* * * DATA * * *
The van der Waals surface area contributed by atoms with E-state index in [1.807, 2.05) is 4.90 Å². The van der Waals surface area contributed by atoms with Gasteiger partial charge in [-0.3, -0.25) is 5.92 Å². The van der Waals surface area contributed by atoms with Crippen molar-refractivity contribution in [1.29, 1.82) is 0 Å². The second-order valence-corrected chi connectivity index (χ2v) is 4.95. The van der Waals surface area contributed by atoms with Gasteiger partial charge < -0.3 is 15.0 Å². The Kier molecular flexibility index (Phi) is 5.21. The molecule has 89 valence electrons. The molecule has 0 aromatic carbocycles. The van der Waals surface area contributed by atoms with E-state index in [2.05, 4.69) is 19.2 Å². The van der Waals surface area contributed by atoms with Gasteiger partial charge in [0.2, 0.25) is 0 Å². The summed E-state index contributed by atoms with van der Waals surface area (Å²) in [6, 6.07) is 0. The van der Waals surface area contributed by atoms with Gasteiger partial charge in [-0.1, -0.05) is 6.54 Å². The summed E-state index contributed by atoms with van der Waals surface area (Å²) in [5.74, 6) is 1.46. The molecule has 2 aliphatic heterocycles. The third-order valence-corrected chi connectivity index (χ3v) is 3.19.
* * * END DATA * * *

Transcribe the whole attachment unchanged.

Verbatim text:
The van der Waals surface area contributed by atoms with E-state index in [1.807, 2.05) is 4.90 Å². The van der Waals surface area contributed by atoms with Gasteiger partial charge in [-0.3, -0.25) is 5.92 Å². The van der Waals surface area contributed by atoms with Crippen molar-refractivity contribution in [1.29, 1.82) is 0 Å². The second-order valence-corrected chi connectivity index (χ2v) is 4.95. The van der Waals surface area contributed by atoms with Gasteiger partial charge < -0.3 is 15.0 Å². The Kier molecular flexibility index (Phi) is 5.21. The molecule has 89 valence electrons. The molecule has 0 aromatic carbocycles. The van der Waals surface area contributed by atoms with E-state index in [2.05, 4.69) is 19.2 Å². The van der Waals surface area contributed by atoms with Gasteiger partial charge in [0.2, 0.25) is 0 Å². The summed E-state index contributed by atoms with van der Waals surface area (Å²) in [6, 6.07) is 0. The van der Waals surface area contributed by atoms with Gasteiger partial charge in [-0.1, -0.05) is 6.54 Å². The summed E-state index contributed by atoms with van der Waals surface area (Å²) in [5.74, 6) is 1.46. The molecule has 2 aliphatic heterocycles. The third-order valence-corrected chi connectivity index (χ3v) is 3.19.